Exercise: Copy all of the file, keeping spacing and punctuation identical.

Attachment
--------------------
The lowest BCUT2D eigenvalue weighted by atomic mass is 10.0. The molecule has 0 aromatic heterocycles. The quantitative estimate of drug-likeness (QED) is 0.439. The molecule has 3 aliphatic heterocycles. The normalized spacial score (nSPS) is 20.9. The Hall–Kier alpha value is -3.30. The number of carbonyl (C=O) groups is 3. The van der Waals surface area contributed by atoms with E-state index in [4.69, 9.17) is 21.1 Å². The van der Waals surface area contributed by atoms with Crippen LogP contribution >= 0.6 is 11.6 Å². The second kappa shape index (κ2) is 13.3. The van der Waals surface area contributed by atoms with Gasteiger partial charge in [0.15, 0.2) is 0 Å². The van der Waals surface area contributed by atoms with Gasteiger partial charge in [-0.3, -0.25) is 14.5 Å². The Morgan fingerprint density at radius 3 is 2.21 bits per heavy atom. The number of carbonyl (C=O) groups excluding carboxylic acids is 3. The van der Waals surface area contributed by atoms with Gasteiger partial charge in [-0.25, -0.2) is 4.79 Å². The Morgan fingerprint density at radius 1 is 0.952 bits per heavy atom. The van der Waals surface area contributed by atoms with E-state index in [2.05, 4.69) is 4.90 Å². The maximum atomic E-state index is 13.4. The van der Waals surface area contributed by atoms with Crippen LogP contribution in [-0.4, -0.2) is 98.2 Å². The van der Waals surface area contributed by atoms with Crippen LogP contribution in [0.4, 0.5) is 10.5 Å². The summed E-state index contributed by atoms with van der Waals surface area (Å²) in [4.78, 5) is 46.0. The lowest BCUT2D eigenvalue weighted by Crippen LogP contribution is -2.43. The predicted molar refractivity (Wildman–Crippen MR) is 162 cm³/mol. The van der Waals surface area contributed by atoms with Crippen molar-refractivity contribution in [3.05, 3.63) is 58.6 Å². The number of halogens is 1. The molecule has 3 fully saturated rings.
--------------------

The lowest BCUT2D eigenvalue weighted by atomic mass is 10.0. The molecule has 0 aromatic heterocycles. The quantitative estimate of drug-likeness (QED) is 0.439. The molecule has 3 aliphatic heterocycles. The normalized spacial score (nSPS) is 20.9. The Hall–Kier alpha value is -3.30. The number of carbonyl (C=O) groups is 3. The van der Waals surface area contributed by atoms with E-state index in [4.69, 9.17) is 21.1 Å². The van der Waals surface area contributed by atoms with Crippen LogP contribution >= 0.6 is 11.6 Å². The second kappa shape index (κ2) is 13.3. The van der Waals surface area contributed by atoms with Gasteiger partial charge in [0.15, 0.2) is 0 Å². The van der Waals surface area contributed by atoms with Gasteiger partial charge in [-0.3, -0.25) is 14.5 Å². The Morgan fingerprint density at radius 3 is 2.21 bits per heavy atom. The number of carbonyl (C=O) groups excluding carboxylic acids is 3. The van der Waals surface area contributed by atoms with Gasteiger partial charge in [-0.25, -0.2) is 4.79 Å². The Morgan fingerprint density at radius 1 is 0.952 bits per heavy atom. The van der Waals surface area contributed by atoms with E-state index in [2.05, 4.69) is 4.90 Å². The maximum atomic E-state index is 13.4. The van der Waals surface area contributed by atoms with Crippen LogP contribution in [-0.4, -0.2) is 98.2 Å². The van der Waals surface area contributed by atoms with Crippen LogP contribution in [0.4, 0.5) is 10.5 Å². The summed E-state index contributed by atoms with van der Waals surface area (Å²) in [4.78, 5) is 46.0. The lowest BCUT2D eigenvalue weighted by Crippen LogP contribution is -2.43. The predicted molar refractivity (Wildman–Crippen MR) is 162 cm³/mol. The van der Waals surface area contributed by atoms with Crippen molar-refractivity contribution in [3.05, 3.63) is 58.6 Å². The number of halogens is 1. The molecule has 3 fully saturated rings.